Community Attachment: Let’s finish the Huckleberry Trail and create uniform landscaping at the entrances to welcome users; pledge public monies to create plazas, a park and a splash pool for residents at the OBMS; invite each of Blacksburg’s 26 neighborhoods to the podium twice yearly, during council meetings; and sponsor “slow rides” through our streets for citizens and elected representatives.


Edward Lawhorn

Lawhorn: Ensuring all neighborhoods are represented by town council: With five of seven council members living within a half mile of town hall and town elections being lightly opposed or unopposed, complacency has set in regarding neighborhood outreach. Neighborhood visibility and being proactive—attending HOA meetings, neighborhood forums, town halls—is key to reversing that and insuring every Blacksburg neighborhood is represented by town council.

Improving local government relationships, especially with Montgomery County: The town’s relationship with Montgomery County has been deteriorating for several years, related to the middle-and-school properties. I maintain working relationships with NRV local governments, know Montgomery County leadership, and I provide the avenue to reset the relationship for the future. We can advocate for Blacksburg with any of our neighbors, disagree, but not be disagreeable.

Reversing the town’s business unfriendly reputation: Blacksburg’s reputation as being business unfriendly is fact. While portrayed as being related to the development community, it’s broader than that—it affects homeowners and small business, and results in lost opportunity. Focus groups and committees won’t resolve it. Town council must charge our town manager, our CEO, with developing a plan and leading the effort to change our reputation.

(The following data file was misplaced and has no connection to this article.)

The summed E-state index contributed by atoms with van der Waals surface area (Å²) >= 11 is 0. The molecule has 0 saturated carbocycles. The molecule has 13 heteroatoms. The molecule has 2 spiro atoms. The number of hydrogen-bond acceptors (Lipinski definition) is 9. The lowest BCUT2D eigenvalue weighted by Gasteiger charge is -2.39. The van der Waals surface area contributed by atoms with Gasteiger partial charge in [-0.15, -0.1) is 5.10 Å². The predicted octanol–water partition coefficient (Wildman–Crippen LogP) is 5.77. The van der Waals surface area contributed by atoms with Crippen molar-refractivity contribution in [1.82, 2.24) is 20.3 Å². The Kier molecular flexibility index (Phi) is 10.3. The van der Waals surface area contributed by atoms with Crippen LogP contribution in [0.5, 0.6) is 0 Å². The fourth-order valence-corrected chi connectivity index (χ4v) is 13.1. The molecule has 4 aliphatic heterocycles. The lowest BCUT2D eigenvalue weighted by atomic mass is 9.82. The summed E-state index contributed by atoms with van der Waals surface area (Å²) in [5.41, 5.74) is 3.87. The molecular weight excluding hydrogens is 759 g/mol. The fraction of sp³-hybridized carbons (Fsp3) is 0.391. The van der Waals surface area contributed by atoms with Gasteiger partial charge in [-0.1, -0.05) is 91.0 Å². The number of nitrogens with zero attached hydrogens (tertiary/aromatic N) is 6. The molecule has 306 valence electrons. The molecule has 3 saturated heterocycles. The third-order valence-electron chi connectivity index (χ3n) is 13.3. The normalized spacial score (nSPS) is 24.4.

The mayor serves a four-year term. The election is Tuesday, Nov. 7. Polls are open from 6 a.m.-7 p.m. Blacksburg voters are in portions of districts A, E, F and G.

District A is in the northeast Montgomery County and includes a portion of the Town of Blacksburg. District A communities and subdivisions include Craigs Creek, Brush Mountain Estates, Preston Forest, Indian Run, Mossy Springs, Lusters Gate, Woodland Hills, McDonalds Mill, Deercroft, Blacksburg Country Club, High Knob, Foxfire and Cedar Orchard. Town of Blacksburg neighborhoods and areas include Airport Acres, Alleghany, Apperson/Dickerson, Bennett Hill/Progress, downtown, downtown eastside, Ellett/Jennelle, Grissom/Highland, Houston/Harrell, Miller Southside, Mountain View, Northend and Woodbine/Wyatt. Polling places are Slusser Chapel Church of God on Mt. Tabor Road (Precinct A1), Blacksburg Branch Public Library on Miller Street in Blacksburg (Precinct A2) and Margaret Beeks Elementary School on Airport Road in Blacksburg (Precinct A3).